Showing Articles by Category: 3D Printing Tutorials
One of the most important maintenance steps when owning a PolyJet 3D printer is keeping the print heads and roller clean. Failure to keep your print heads and roller clean can lead to costly repairs and impair performance. This task isn’t difficult or time-consuming but it is critical to the health of your printer.
Companies that use industrial 3D printers for production likely have them churning out parts regularly and are often using a variety of 3D printing materials. Like any other 3D printer, an industrial 3D printer requires regular maintenance and upkeep to keep them running smoothly. In this article, we share six helpful instructional videos with tips for Stratasys’ Production Fortus 3D printers (380mc, 450mc, and F900).
If you or a team member are new to using the F123 Series of 3D printers from Stratasys, there are a few maintenance tips that can help keep your printers running smoothly. The tutorials and tricks mentioned in this article are compatible with the F170, F270, and F370. The Stratasys F123 Series has a few different options for print heads: black, blue, and gray. What’s the difference?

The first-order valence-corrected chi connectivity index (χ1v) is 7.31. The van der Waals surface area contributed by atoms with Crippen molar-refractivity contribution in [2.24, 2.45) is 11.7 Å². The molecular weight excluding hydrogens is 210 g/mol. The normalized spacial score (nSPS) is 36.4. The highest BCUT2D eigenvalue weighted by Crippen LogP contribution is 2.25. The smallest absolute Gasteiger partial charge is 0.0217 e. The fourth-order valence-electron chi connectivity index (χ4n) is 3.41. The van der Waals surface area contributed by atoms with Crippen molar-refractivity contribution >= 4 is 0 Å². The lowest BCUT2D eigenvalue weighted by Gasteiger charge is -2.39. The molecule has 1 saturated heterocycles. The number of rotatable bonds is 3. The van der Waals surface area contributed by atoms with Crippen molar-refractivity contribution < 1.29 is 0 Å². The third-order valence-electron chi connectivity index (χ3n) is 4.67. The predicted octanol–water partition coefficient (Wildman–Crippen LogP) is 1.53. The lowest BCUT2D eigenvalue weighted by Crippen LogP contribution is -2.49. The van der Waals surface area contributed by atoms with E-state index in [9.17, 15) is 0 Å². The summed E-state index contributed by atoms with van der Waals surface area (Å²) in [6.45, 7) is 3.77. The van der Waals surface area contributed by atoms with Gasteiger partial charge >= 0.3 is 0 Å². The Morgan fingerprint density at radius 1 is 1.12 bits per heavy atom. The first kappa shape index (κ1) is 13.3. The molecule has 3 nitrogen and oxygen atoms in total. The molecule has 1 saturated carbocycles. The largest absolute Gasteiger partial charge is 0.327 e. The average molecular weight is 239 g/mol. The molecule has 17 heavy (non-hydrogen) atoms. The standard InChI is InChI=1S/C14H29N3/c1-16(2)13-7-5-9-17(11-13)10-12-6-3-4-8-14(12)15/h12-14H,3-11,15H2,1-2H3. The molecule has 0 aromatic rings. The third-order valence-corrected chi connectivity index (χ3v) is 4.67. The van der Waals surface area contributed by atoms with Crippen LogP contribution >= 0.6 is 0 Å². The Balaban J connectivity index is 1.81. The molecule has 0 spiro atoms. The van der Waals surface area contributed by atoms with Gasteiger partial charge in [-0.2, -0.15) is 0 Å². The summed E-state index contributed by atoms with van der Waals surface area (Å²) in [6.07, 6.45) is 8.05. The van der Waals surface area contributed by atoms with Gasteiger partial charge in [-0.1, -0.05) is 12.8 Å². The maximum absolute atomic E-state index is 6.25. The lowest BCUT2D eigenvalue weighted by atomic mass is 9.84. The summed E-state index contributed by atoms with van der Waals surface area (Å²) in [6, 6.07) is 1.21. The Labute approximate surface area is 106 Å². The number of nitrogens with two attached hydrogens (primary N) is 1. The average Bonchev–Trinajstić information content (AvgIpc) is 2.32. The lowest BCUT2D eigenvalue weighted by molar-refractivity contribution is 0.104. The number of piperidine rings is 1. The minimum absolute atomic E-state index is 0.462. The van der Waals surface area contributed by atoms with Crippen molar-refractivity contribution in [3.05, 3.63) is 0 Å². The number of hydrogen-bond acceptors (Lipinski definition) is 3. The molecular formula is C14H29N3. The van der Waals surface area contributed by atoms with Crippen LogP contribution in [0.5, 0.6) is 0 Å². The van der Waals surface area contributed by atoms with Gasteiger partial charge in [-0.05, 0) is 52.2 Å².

Changing the tip/tips on a Professional Stratasys FDM 3D printer can seem like a pretty big job, but if you approach this with a ‘pit crew’ mentality of, get in and get out, it really is a quick and easy procedure. Here are a few “tips” for changing the tips.
What tip and build sheet combinations work best with your Stratasys FDM 3D printers and in what configuration? Locate in GrabCAD Print and Insight software. Get a better idea about what the tip numbers mean, how they correlate to a resolution, and how that resolution translates to a width of material being extruded out.
In my first month working with GoEngineer I have been surprised that so many of our prospective customers already love 3D printing and have great interest in 3D Printers. They’ve seen 3D printed metal parts, concrete houses, working hearts, and more.
Many of my coworkers are into drones, and they talked me into buying one. Once I got my drone, I noticed that the propellers are not protected as you’ll see in the image below. I don’t trust myself to not bump into objects and tear or break the props, or both. So, I decided to 3D print a prop guard to give myself some peace of mind.